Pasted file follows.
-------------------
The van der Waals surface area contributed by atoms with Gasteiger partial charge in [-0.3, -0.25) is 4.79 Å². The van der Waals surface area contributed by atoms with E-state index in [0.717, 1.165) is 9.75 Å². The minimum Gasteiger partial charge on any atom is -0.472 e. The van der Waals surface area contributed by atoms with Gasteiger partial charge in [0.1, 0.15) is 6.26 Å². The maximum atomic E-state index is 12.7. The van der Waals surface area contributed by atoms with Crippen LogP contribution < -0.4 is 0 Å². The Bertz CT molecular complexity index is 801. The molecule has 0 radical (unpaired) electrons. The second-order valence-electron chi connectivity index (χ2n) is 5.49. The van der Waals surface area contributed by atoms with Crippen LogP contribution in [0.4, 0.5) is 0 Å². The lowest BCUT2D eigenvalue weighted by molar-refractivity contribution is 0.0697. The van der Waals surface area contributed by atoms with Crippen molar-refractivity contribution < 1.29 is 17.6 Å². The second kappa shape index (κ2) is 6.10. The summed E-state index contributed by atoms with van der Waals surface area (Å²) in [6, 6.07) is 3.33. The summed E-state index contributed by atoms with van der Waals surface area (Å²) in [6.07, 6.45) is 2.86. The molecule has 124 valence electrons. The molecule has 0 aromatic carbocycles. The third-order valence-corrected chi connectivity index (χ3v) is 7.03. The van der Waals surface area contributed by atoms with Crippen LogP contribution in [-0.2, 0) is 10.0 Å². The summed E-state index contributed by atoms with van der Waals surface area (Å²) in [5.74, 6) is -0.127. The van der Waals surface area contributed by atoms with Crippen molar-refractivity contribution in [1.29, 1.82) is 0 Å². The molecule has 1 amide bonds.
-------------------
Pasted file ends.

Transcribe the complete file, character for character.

The van der Waals surface area contributed by atoms with Gasteiger partial charge in [-0.3, -0.25) is 4.79 Å². The van der Waals surface area contributed by atoms with E-state index in [0.717, 1.165) is 9.75 Å². The minimum Gasteiger partial charge on any atom is -0.472 e. The van der Waals surface area contributed by atoms with Gasteiger partial charge in [0.1, 0.15) is 6.26 Å². The maximum atomic E-state index is 12.7. The van der Waals surface area contributed by atoms with Crippen LogP contribution < -0.4 is 0 Å². The Bertz CT molecular complexity index is 801. The molecule has 0 radical (unpaired) electrons. The second-order valence-electron chi connectivity index (χ2n) is 5.49. The van der Waals surface area contributed by atoms with Crippen LogP contribution in [0.4, 0.5) is 0 Å². The lowest BCUT2D eigenvalue weighted by molar-refractivity contribution is 0.0697. The van der Waals surface area contributed by atoms with Crippen molar-refractivity contribution < 1.29 is 17.6 Å². The second kappa shape index (κ2) is 6.10. The summed E-state index contributed by atoms with van der Waals surface area (Å²) in [6, 6.07) is 3.33. The summed E-state index contributed by atoms with van der Waals surface area (Å²) in [6.07, 6.45) is 2.86. The molecule has 124 valence electrons. The molecule has 0 aromatic carbocycles. The third-order valence-corrected chi connectivity index (χ3v) is 7.03. The van der Waals surface area contributed by atoms with Crippen LogP contribution in [-0.2, 0) is 10.0 Å². The summed E-state index contributed by atoms with van der Waals surface area (Å²) in [5.74, 6) is -0.127. The van der Waals surface area contributed by atoms with Crippen molar-refractivity contribution in [1.29, 1.82) is 0 Å². The molecule has 1 amide bonds.